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Marathi music loses a maestro and visionary

Noted composer and sitarist Bhaskar Mangesh Chandavarkar died at a private hospital in the city late Saturday night. He was 73.

Written by Express News Service | Pune |
July 27, 2009 2:13:30 am

Noted composer and sitarist Bhaskar Mangesh Chandavarkar died at a private hospital in the city late Saturday night. He was 73.

Born on March 16,1936,Chandavarkar,the man behind popular numbers like Kunachya Khandyavar Kunache Oze,Sakhya Re Ghayal Me Harini and Ushakkaal Hota Hota…,was diagnosed with cancer two years ago.

He was admitted to hospital in a critical condition on July 16. He was cremated at Vaikunth crematorium at 2.30 am on Sunday. Only close family members and friends were present. No religious funeral rites were performed as per his wishes. He is survived by wife Meena,director of New India School,and son Rohit. “He wanted to donate his eyes,but his wish could not be fulfilled because of cancer,” said Rohit, political editor with CNN-IBN.

Chandavarkar,who was active in forming the national cultural policy with the Union HRD department,will be remembered as an intellectual with a vision.

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Born and brought up in Pune,he completed his graduation from Wadia College and studied contemporary music. He began training in classical music under Pandit Ravi Shankar in the late 1950s.

He headed the Film and Television Institute of India’s music department from 1967 for 15 years. After 1982,he began working as a freelance composer and travelled across the US and Europe for concerts. He was presented the Sangeet Natak Akademi Puraskar in 1988 by the then President R Venkatraman. He composed music for over 100 films and dramas that include Shwaas,Ghashiram Kotwal,Teen Paishacha Tamasha,Saamna,Sinhasan,Raosaheb,Thodasa Rumani Ho Jaaye and Maati Maay.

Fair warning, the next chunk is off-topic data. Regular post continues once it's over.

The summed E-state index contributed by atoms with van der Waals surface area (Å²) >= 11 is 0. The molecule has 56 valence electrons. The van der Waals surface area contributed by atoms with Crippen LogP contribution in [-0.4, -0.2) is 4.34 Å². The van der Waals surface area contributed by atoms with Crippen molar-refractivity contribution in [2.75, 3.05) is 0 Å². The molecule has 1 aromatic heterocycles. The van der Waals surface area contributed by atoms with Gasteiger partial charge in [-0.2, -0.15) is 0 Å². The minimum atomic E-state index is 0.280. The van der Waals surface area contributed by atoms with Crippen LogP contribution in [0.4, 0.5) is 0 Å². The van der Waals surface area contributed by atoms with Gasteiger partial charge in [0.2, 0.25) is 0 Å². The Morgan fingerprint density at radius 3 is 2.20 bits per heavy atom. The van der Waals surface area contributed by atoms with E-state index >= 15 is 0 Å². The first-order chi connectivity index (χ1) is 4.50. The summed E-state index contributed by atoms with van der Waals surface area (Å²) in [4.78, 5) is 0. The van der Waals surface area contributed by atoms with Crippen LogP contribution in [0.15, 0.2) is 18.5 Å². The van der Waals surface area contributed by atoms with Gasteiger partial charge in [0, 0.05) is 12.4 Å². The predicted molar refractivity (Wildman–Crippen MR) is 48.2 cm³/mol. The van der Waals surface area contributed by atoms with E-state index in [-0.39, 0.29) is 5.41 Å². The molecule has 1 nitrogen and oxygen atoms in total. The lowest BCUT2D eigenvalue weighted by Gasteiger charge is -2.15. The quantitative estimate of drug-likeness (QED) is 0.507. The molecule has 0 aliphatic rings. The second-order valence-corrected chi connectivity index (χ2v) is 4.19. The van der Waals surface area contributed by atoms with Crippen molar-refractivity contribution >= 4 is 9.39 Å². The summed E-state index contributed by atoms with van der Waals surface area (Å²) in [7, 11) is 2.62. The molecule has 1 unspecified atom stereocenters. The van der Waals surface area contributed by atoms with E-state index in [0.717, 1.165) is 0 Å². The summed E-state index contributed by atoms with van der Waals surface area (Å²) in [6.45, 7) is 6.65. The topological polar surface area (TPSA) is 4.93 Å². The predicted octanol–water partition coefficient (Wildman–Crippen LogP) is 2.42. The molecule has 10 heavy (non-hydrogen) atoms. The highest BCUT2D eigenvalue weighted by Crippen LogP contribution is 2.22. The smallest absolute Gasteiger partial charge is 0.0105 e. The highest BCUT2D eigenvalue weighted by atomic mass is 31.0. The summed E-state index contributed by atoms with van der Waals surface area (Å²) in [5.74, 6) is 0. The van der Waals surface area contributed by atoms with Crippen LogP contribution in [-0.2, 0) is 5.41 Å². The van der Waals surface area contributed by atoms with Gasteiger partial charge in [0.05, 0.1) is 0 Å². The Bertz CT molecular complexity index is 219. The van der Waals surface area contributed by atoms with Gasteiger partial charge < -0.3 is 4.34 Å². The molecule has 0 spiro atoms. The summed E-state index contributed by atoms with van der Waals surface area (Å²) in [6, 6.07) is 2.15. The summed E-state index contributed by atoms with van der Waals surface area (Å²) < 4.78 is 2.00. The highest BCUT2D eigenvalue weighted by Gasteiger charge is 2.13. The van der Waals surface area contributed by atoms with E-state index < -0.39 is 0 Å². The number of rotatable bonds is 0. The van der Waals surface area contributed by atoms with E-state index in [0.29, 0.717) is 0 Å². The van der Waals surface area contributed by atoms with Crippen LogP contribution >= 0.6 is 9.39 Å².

He also composed music for Kannada,Oriya,Malayalam and English films and German and Japanese dramas. He received state and national awards for his Marathi film script Atyachar based on atrocities on Dalits. In the 1990s,he started teaching at the National School of Drama,National Institute of Design and a few US universities.

He was the artistic director of India International Film Festival,advisor to Ford Foundation in Bangladesh,producer Emeritus for All India Radio and jury member for national and international film and music festival in Kazakhstan. He recently shot 39 episodes on history and development of Indian musical instruments for AIR.

The genius as they knew him
The world knew him as a music composer. I will remember him as an amazing human being with extraordinary intellect. He was intelligent not just in music,but also astrology,astronomy,philosophy and had a social vision. I have been enlightened during our 50 years of journey together.

— Meena Chandavarkar,wife of the maestro

An innovative music director that Bhaskar was,he did not get the recognition that he deserved. His music for Ghashiram Kotwal and Padgham was a landmark in Marathi music industry. Similarly,Bhaskar blended a rare combination of traditional folk,contemporary music to create the musical Thodasa Rumani Ho Haaye. He was the pillar of parallel cinema movement.

— Amol Palekar,actor

A man of such an unparalleled wisdom,intelligence and authenticity,Sir,as I addressed him,demystified complex concepts for me. He always insisted on being original in one’s work and putting forth one’s own views in the thesis. To him,truth,originality and adding to knowledge were the basis of a good thesis.

—Revati Kamat,student of Chandavarkar

He was known more for his parallel music sensibilities than mainstream music that appeals to the masses. He developed his authority on world music after his early association with Pandit Ravi Shankar. He wrote extensively on musicand contributed to designing the syllabus for Pune University’s Lalit Kala Kendra.

— Satish Alekar,painter

Although I was not associated with FTII when Chandavarkar was the HoD,I had invited him to Bhopal to give a lecture on Natya Sangeet. We met for the first time there. In May this year,he had come to FTII to take a lecture on our film appreciation course.

—Pankaj Rag,Director,FTII

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